Class Room: huss 143 Office Hours: wu 3: 30-4: 45

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POLS 430/570

Fall 2013

Dr. Nadia Farah

Office: 2012


The Political Economy of Post-Neoliberalism

Latin America vs. the Middle East

Class Hours: U 5:00-7:25

Class Room: HUSS 143

Office Hours: WU 3:30-4:45

A great number of Latin American countries adopted the neoliberal policies from the mid-1970s. These policies led to chronic economic crises and their drastic neoliberal resolution, such as increased poverty and inequality, higher levels of unemployment, and lower standards of living. These economic conditions produced, among other things, anomie, disorder, and societal disorganization.

The effects of the adoption of neoliberalism in Latin America reignited collective protests and forced presidents to leave office. Other forms of political protests took the form of antigovernment mobilizations against economic liberalization. New forms of protest took the shape of road blockades, Seizure of public buildings, Land invasions and occupations, Riots and marches, in addition to the traditional forms of labor strikes.

In the last decade, the neoliberal policies and the social and political protests led to the collapse of many Latin American regimes, such as Argentina economic collapse in 2001. A new policy frame emerged in many Latin American countries which relies more on state-led development and the adoption of social democracy. Social democracy is a redistributive system to decrease inequalities, reduce poverty and obtain the support of the groups which were marginalized and pauperized under the neoliberal policies. These policies are known as Neo-Populism.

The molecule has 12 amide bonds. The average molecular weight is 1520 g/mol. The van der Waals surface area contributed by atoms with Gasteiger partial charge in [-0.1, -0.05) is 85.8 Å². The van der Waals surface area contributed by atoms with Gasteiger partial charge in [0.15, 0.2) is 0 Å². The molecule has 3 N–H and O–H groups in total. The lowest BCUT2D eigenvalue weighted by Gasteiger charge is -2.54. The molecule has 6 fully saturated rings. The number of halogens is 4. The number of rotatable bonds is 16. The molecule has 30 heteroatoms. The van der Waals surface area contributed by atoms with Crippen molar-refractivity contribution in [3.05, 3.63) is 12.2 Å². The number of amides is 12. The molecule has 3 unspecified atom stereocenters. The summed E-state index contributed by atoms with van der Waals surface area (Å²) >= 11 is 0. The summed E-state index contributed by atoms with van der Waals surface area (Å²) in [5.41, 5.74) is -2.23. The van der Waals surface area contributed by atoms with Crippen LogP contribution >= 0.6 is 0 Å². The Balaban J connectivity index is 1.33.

So how does the Latin American case relate to the Middle East and especially Egypt? The so-called Arab Spring was motivated in large part by the drastic neoliberal policies adopted by most Middle Eastern countries, especially Egypt and Tunisia. But the new regimes emerging in these countries are oblivious to the effects of neoliberalism and are following the same economic policies of the previous regimes. What is achieved in the Arab Spring countries is ironically the superimposition of political Islamism on the drastic economic policies followed by the deposed regimes. That is why political protest is continuing in the Arab Spring countries due to the failure of the current regimes to deal with the deep economic crises and the increasing inequalities ravaging the new democracies.

In this course we aim at the study of Latin America experiments with the new policies that are targeting growth but also social equity. We also aim at formulating new economic policies for the Arab Spring countries especially Egypt that might resolve the deep economic crises ravaging the new regimes. CAN WE LAERN FROM LATIN AMERICA?

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